How Important is Depth and Tone of Voice in Training? How do You Use Your Voice?
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Thread: How Important is Depth and Tone of Voice in Training? How do You Use Your Voice?

  1. #1
    Dog Paddle is offline Senior Member
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    Jul 2012

    DefaultHow Important is Depth and Tone of Voice in Training? How do You Use Your Voice?

    I was taught in early classes that depth and tone of voice was very important in dog training:

    Discipline - deep, rumbly, stern voice. Maybe even angry sounding.

    Commands - medium tone, authoritative, calm and short words.

    Praise - high pitched, squeaky, excited voice.

    I read that men were better at discipline and commands because they had naturally deeper voices. I learned that women made up for their lack of a naturally deep voice by being better able to modulate their tones. Ie. women could make their voices deeper to contrast with their natural voice and women could make the different tones though not as deep as men.

    Then I met my first agility trainer who wanted all our commands to impart fun. They weren't to be commands they were to be invitations to fun, fun, fun. I remember her saying to someone who asked for a deep, dragged out DOWWN, "higher voice, make it exciting, Down can be fun too." She was right, I think, it did work for most dogs.

    I remember a trainer saying, "Speak up, he can't hear you." And another one saying, "Whisper to catch your dog's attention."

    I myself have found laughter a very effective way to chastise my dog. I typically use laughter when he barks. "Ho, ho, ho, you big dummy, that's nothing to bark at. You make a mistake."

    I also believe body language plays a huge role in communication with our dogs. If I am not standing up straight and confident as if I am sure of what I am doing and what I want then the loudest, deepest command won't likely work as well. But if I do I can whisper. SIT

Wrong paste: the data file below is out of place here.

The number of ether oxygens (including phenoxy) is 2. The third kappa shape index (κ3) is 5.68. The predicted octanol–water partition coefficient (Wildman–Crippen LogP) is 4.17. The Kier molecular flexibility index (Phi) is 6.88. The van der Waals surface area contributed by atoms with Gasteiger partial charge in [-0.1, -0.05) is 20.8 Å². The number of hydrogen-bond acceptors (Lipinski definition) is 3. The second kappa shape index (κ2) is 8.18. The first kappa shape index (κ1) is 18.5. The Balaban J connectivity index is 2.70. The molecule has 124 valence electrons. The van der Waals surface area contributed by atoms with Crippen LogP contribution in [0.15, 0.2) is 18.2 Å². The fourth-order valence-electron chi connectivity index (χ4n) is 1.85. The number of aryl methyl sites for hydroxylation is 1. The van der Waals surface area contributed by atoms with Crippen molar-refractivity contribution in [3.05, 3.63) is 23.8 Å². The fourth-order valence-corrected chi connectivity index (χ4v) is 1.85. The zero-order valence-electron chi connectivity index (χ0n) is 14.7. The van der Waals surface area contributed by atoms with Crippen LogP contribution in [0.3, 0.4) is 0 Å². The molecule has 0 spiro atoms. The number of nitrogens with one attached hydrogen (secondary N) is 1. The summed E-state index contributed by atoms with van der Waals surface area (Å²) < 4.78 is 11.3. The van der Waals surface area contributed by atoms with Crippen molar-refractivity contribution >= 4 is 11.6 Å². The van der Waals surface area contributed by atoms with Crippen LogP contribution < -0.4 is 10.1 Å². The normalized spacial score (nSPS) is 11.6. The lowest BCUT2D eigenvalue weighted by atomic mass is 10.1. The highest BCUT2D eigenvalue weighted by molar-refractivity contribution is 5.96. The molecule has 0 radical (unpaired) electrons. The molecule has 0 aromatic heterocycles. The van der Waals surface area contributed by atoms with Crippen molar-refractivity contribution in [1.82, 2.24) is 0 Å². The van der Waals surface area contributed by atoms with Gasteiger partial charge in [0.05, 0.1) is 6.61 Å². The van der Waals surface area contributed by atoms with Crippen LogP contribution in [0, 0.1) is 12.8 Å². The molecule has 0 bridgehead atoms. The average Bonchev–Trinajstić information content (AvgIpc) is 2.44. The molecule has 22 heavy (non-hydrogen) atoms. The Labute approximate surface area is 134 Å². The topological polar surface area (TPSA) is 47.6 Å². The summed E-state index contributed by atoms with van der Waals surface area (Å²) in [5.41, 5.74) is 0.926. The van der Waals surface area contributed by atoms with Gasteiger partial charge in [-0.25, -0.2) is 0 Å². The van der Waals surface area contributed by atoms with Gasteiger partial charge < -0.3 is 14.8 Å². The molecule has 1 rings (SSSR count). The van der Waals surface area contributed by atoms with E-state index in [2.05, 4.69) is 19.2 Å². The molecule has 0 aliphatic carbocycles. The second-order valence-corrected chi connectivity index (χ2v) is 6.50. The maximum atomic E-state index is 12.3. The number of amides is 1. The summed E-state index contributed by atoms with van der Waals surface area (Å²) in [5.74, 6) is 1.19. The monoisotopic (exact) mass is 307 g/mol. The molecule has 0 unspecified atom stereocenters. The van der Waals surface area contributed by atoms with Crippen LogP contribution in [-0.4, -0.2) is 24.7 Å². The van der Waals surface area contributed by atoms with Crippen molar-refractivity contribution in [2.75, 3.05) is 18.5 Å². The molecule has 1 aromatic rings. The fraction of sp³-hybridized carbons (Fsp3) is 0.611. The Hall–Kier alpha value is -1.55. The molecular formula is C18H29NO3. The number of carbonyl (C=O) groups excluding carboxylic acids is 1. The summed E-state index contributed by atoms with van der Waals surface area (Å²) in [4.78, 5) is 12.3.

Comments? What works for you? Do you find what works varies with the pooch you are working with?

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  3. #2
    mitziandjudysmom's Avatar
    mitziandjudysmom is offline Senior Member
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    Feb 2009
    NE Ohio


    ^ All so true. It's often hard to command them to stop barking probably because they are excited and don't listen then, but I found that if the ususl command "quiet" doesn't work, put it another way in a phrase they never heard before like "Put a Lid on it!" or any other unusual phrase. Sometimes that makes them stop probably thinking "What???" Also don't always stick with the same command word that's not working. For example, I found that "Drop It!" doesn't work as well as "Spit it out". Don't know why but go with whatever works.

  4. #3
    cillovely is offline Senior Member
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    Mar 2013


    Although my pup is only 4 months one of the things that he seems to work with better is hand signals vs. verbal commands. When I want him to sit, I say sit but also make an "L" with my fingers. To lay down is index finger and thumb folded down so the remaining three fingers are out and motion downwards. I haven't tried the hand signals without the voice commands yet. Husband trained him on these so maybe it has something to do with the voice like you said.

    I know the deeper voice works on my 5 year old son more than my higher pitched one

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  6. #4
    ArianneSayWhat is offline Junior Member
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    Jun 2013


    As of right now at 11 weeks, Nala seems to get the difference between my "praise" voice and "correcting" voice. I could literally be saying "No!" but if I say it in the same tone of voice as when I praise her, she gets all excited and starts licking me happily.